Available from: 2014-05-05 Created: 2014-05-05 Last updated: 2017-12-05Bibliographically approved
Crona, M., Avesson, L., Sahlin, M., Lundin, D., Hinas, A., Klose, R., . . . Sjöberg, B.-M. (2013). A Rare Combination of Ribonucleotide Reductases in the Social Amoeba Dictyostelium discoideum. Journal of Biological Chemistry, 288(12), 8198-208
Open this publication in new window or tab >>A Rare Combination of Ribonucleotide Reductases in the Social Amoeba Dictyostelium discoideum
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2013 (English)In: Journal of Biological Chemistry, ISSN 0021-9258, E-ISSN 1083-351X, Vol. 288, no 12, p. 8198-208Article in journal (Refereed) Published
Abstract [en]

Ribonucleotide reductases (RNRs) catalyze the only pathway for de novo synthesis of deoxyribonucleotides needed for DNA replication and repair. The vast majority of eukaryotes encodes only a class I RNR, but interestingly some eukaryotes, including the social amoeba Dictyostelium discoideum, encode both a class I and a class II RNR. The amino acid sequence of the D. discoideum class I RNR is similar to other eukaryotic RNRs, whereas that of its class II RNR is most similar to the monomeric class II RNRs found in Lactobacillus spp. and a few other bacteria. Here we report the first study of RNRs in a eukaryotic organism that encodes class I and class II RNRs. Both classes of RNR genes were expressed in D. discoideum cells, although the class I transcripts were more abundant and strongly enriched during mid-development compared with the class II transcript. The quaternary structure, allosteric regulation, and properties of the diiron-oxo/radical cofactor of D. discoideum class I RNR are similar to those of the mammalian RNRs. Inhibition of D. discoideum class I RNR by hydroxyurea resulted in a 90% reduction in spore formation and decreased the germination viability of the surviving spores by 75%. Class II RNR could not compensate for class I inhibition during development, and an excess of vitamin B12 coenzyme, which is essential for class II activity, did not improve spore formation. We suggest that class I is the principal RNR during D. discoideum development and growth and is important for spore formation, possibly by providing dNTPs for mitochondrial replication.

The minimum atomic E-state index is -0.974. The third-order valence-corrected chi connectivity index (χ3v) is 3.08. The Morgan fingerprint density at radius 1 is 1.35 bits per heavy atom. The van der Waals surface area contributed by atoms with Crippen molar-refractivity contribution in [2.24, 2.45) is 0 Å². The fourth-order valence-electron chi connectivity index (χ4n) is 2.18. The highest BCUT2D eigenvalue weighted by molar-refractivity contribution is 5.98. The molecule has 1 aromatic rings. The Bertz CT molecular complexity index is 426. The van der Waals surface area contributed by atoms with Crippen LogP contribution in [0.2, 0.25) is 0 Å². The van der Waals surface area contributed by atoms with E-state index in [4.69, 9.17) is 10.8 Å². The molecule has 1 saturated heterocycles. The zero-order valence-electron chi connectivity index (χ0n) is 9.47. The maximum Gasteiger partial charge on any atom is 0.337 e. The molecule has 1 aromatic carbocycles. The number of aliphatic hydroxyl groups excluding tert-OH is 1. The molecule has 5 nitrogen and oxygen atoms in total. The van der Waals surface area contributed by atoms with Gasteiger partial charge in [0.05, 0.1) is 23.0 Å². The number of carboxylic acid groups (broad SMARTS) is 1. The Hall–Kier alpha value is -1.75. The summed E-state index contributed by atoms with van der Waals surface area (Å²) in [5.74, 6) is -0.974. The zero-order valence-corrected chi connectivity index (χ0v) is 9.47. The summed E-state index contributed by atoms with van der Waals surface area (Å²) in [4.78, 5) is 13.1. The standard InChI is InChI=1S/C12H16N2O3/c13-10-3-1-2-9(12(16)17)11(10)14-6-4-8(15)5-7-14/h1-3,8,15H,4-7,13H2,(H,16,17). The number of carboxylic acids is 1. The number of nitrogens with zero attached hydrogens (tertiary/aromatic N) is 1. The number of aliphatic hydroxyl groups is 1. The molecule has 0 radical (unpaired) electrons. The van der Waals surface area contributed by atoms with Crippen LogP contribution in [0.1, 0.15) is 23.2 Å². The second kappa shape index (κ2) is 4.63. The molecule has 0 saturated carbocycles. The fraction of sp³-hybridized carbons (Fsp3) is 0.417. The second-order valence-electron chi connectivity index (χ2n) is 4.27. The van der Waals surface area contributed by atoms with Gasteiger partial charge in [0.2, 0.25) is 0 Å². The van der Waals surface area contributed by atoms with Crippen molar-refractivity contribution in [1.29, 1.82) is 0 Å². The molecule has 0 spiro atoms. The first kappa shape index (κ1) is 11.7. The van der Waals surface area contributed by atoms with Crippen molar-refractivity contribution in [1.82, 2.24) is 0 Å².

National Category
Cell Biology
Identifiers
urn:nbn:se:uu:diva-198961 (URN)10.1074/jbc.M112.442434 (DOI)000316564500020 ()23372162 (PubMedID)
Funder
Swedish Research CouncilEU, European Research Council, EC005120
Available from: 2013-04-30 Created: 2013-04-30 Last updated: 2017-12-06Bibliographically approved